Opinion: Nick Begich is who Alaska and America need now

It is in Alaska’s best interest to elect a member of the Republican party

State Sen. Josh Revak (Photo provided)
The time has come to end Big Tech’s rule

The hope is that the bipartisan American Innovation and Choice Online Act (S. 2992) will come to the Senate floor for a vote

Michael Heimbuch attends a memorial service for the late Drew Scalzi on Aug. 5, 2005, at the Seafarers Memorial on the Homer Spit in Homer, Alaska. (Photo by Michael Armstrong/Homer News)
Point of View: King salmon: The clash of culture and science

People do some pretty awful things to king salmon stocks

Lieutenant governor candidate Edie Grunwald speaks at a Charlie Pierce campaign event at Paradisos restaurant in Kenai on Saturday, March 5, 2022. (Camille Botello/Peninsula Clarion)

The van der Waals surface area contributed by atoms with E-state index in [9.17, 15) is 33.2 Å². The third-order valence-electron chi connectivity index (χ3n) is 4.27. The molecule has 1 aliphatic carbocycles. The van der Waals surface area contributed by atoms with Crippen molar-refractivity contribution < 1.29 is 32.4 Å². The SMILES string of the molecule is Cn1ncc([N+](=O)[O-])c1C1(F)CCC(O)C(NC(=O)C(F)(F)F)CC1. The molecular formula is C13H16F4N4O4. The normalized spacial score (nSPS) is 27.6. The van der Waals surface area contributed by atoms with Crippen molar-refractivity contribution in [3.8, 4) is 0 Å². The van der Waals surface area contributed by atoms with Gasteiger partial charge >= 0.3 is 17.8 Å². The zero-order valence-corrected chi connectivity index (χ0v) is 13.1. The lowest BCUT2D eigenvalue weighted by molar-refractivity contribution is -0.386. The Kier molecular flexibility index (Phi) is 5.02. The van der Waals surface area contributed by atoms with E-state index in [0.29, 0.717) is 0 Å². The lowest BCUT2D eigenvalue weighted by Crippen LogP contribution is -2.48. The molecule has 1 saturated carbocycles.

Election Integrity: An Alaskan question with an Alaskan answer

A needless round of feel-good meetings and what-if conversations will be a thing of the past

This photo shows the University of Alaska Southeast campus in Juneau. (Jonson Kuhn / Juneau Empire File)
Opinion: I’m a longtime educator, and I’m supporting Walker/Drygas

The issues our state faces are significant with regard to education.

Larry Persily (Peninsula Clarion file)
Opinion: Congress could keep health insurance costs from rising, but it has to act fast

The cost of health insurance will rise substantially next year for about 13 million Americans

The offical ballot for the Aug. 16, 2022, Special General Election features ranked choice voting. (State of Alaska Divison of Elections)
Opinion: Alaskans deserve an election system that represents our differences

The new system’s goal is to make this election cycle transparent, secure and easy for all Alaskans to vote

UAA Chancellor Sean Parnell (Courtesy)
Opinion: UAA’s career certificates are helping to fill Alaska’s workforce pipeline

At UAA, we are announcing a new suite of certificate programs responding to some of the state’s most critical needs

Opinion: Remaining vigilant after 30 years

Exxon Valdez spurred both federal and state legislatures, the industry, and the public to come together